Directed by Glenn Douglas Packard
Starred: Daniel Wilkinson, Brian Raetz, and Lindsey Nicole
Reviewed by Mark Taylor
From director Glenn Douglas Packard comes Pitchfork, an interesting take on the slasher genre. Hunter Killian is on his way to the family homestead along with his friends, to face his father for the first time after coming out. Once home, a mysterious killer appears, and, well, slasher movie.
However, this is a little different to the standard slasher.
As the movie opens, we’re treated to an opening kill scene which makes you sit up. This film has promise from the beginning. The first five minutes are stark, well-directed, and terrifying. As the opening credits crawl, we are introduced to the cast of *coughs* cannon fodder. The young cast (led by Brian Raetz) are a solid group of actors, and although like most slasher casts are given little to work with as far as character development goes, except the usual traits are likeable when they need to be, and equally reviling when their traits demand it. When they arrive at the Killian household, we meet the rest of the family, and for now, the major cast.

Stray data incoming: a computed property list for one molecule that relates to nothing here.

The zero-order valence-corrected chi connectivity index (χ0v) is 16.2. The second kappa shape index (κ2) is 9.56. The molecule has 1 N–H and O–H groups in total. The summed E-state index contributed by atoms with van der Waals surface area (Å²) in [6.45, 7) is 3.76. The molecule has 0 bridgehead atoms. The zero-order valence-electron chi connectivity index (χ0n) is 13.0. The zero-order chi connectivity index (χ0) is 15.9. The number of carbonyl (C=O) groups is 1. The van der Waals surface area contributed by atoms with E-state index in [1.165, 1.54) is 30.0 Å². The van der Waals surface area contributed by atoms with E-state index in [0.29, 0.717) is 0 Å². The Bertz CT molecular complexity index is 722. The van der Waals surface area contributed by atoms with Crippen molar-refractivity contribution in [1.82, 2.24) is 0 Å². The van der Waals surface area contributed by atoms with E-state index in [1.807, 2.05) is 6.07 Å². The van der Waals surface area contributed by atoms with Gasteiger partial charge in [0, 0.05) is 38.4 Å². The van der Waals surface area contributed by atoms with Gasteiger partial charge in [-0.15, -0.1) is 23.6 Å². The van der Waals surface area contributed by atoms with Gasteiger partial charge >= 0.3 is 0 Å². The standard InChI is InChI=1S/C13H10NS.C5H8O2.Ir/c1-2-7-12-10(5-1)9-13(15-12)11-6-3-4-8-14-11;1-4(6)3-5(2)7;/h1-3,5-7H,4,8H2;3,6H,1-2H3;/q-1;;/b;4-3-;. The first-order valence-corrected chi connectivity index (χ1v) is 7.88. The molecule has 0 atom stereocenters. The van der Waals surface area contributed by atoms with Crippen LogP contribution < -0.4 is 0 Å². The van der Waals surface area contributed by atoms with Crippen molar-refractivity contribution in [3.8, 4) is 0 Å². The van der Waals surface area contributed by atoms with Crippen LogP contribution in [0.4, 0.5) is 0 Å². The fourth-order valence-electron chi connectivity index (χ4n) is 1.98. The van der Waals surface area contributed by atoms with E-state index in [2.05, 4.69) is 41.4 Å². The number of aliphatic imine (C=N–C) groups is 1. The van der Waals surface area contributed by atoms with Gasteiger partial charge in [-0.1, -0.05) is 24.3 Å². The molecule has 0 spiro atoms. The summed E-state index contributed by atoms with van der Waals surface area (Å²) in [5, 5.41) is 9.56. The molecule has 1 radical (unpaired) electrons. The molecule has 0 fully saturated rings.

Sadly, the elder family members cannot hold their own to the younger actors, and stand sorely apart. Not that it matters, as they are pretty much the first to go.
As the second act begins however the story plateaus, and slows to a crawl for a while, causing some pacing issues, which is a shame. However, once it finds its feet again, the pace returns and a reasonable slasher continues.
Then the third act. When the killer is revealed the movie changes entirely. It’s jarring, and suddenly strangely different; however, nothing can be taken from the film. The final third is edge-of-the-seat terrifying. But again, it also serves to highlight that the movie has delivery issues, and isn’t necessarily sure what it wants to be. Starting as a slasher, having a musical number, and then becoming a dark claustrophobic nightmare is hard to follow. As a die-hard horror fan I was largely unfazed, but more casual fans might be put off by the changes, particularly as the film is coming to a close.
With that all said, however, I can recommend it. The acting is good. The director has chops. The FX are well done. It has an effective soundtrack, and it’s well edited.
A good popcorn movie for a stormy night.